The conduct of defendant in Perez v. v. Superior Court, 250 Cal.App.2d 695, 58 Cal.Rptr. 635, was held to constitute ‘extraordinary and exceptional circumstances' which afforded reasonable cause for an investigation of his automobile. (P. 699, 58 Cal.Rptr. 635.) Defendant and his companion had parked in a dark vacant lot; when the officers flashed a light on them they deserted the vehicle. In People v. Williams,f 67 Cal.2d 226, 60 Cal.Rptr. 472, 430 P.2d 30, after a burglary had been committed defendant abandoned his car in an intersection; an officer pursued and arrested him while the other officer opened the trunk in which he saw a number of men's suits. The vehicle was taken to a police storage garage where the contents were inventoried. The trunk contained 29 suits bearing a label of a burglarized men's store. The court held the subsequent inventory and seizure at the police impound as ‘a continuation of the search lawfully begun at the time and place of arrest.’ (P. —-,g 60 Cal.Rptr. p. 474, 430 P.2d p. 32.) The court distinguished Preston and Burke and relied on People v. Webb. A citizen in People v. Harris,h 256 Cal.App.2d 455, 63 Cal.Rptr. 849, witnessed defendant hit another vehicle, pursued and stopped him and called the police. The officers arrested defendant for hit-and-run and saw articles in the vehicle which defendant identified as belonging to him. Later the officers took a burglary victim to defendant's car where he identified the articles as having been stolen from him. Said the court at page —-, 63 Cal.Rptr. at page 852:i ‘The officers had the valid custody of the automobile. As an instrumentality of the hit-run offense it was important and perhaps necessary evidence. The police had a right to seize and hold it for such purposes. (Citations.) Since defendant was under arrest it was the duty of the officers to take him before a magistrate without unnecessary delay. (Pen.Code, ss 847, 849.) For that reason the officers were authorized by Vehicle Code, section 22651(h) to remove the car from the street and to impound it. (Citations.) Having such custody of the automobile, the officers might properly make an inventory of its contents for the protection of the defendant, the garageman and the police. (Citations.)’ (Emphasis added.)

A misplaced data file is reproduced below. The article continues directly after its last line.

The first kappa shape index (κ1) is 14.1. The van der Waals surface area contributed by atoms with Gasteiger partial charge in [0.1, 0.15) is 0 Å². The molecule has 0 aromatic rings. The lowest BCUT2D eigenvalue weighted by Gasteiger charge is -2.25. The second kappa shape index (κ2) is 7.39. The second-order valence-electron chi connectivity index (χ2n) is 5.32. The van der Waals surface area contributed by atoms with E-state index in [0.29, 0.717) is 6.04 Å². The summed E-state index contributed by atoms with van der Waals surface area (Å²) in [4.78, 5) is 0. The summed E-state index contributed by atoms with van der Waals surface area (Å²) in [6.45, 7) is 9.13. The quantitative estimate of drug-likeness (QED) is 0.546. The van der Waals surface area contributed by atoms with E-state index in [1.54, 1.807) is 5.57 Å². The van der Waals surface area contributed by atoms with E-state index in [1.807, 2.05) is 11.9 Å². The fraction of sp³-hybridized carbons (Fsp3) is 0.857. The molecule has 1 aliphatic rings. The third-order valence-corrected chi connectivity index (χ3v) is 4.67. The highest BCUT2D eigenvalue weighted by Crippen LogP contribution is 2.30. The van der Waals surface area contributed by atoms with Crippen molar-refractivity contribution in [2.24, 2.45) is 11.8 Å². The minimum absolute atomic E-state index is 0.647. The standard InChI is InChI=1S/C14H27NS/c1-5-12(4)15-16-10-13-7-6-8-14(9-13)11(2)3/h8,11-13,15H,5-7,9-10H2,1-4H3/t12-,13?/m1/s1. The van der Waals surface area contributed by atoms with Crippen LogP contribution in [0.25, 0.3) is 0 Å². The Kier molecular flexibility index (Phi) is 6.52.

In the foregoing cases it was the arrest of defendant that made the subsequent removal and custody of his automobile by police lawful. While defendant was not arrested, the removal of the Volkswagen nevertheless was authorized under section 22651(b), (g), Vehicle Code, as a result of which the California Highway Patrol had lawful custody of the vehicle for storage. (s 22850, Veh.Code.) Considering the reason for and nature of the custody, it would be unreasonable to hold that the California Highway Patrol, having to retain the vehicle and its contents in custody, had no right even for its own protection to make an inventory of the contents. The circumstances created by the condition of the numerous articles of a personal nature in the vehicle and their obvious value, the inability of the injured occupants to take charge of their property and the undetermined length of time the owners would be incapacitated warrant the entry and inventory of the contents of the Volkswagen as reasonable under the Fourth Amendment.
Proceeding to the issue of whether there was sufficient cause to hold defendant to answer the charge, ‘it must be emphasized at the outset that the elements of an offense * * * need not be established beyond a reasonable doubt in order to hold a defendant to answer following a preliminary examination. It is provided in section 872 of the Penal Code that a defendant must be held to answer if ‘it appears from the examination that a public offense has been committed, and there is sufficient cause to believe the defendant guilty thereof * * *.’, and the latter phrase, ‘sufficient cause,’ is equivalent in meaning to ‘reasonable or probable cause.’ (Citation.) As we stated in Rogers v. Superior Court, 46 Cal.2d 3, 7—8, 291 P.2d 929, 932, “sufficient cause' and ‘reasonable and probable cause’ mean such a state of facts as would lead a man of ordinary caution or prudence to believe and conscientiously entertain a strong suspicion of the guilt of the accused.' Moreover, ”reasonable and probable cause' may exist although there may be some room for doubt.“ (Perry v. Superior Court, 57 Cal.2d 276, 283, 19 Cal.Rptr. 1, 5, 368 P.2d 529, 533; People v. Upton,j 257 Cal.App.2d 677, 65 Cal.Rptr. 103; People v. Sullivan, 214 Cal.App.2d 404, 409, 29 Cal.Rptr. 515.)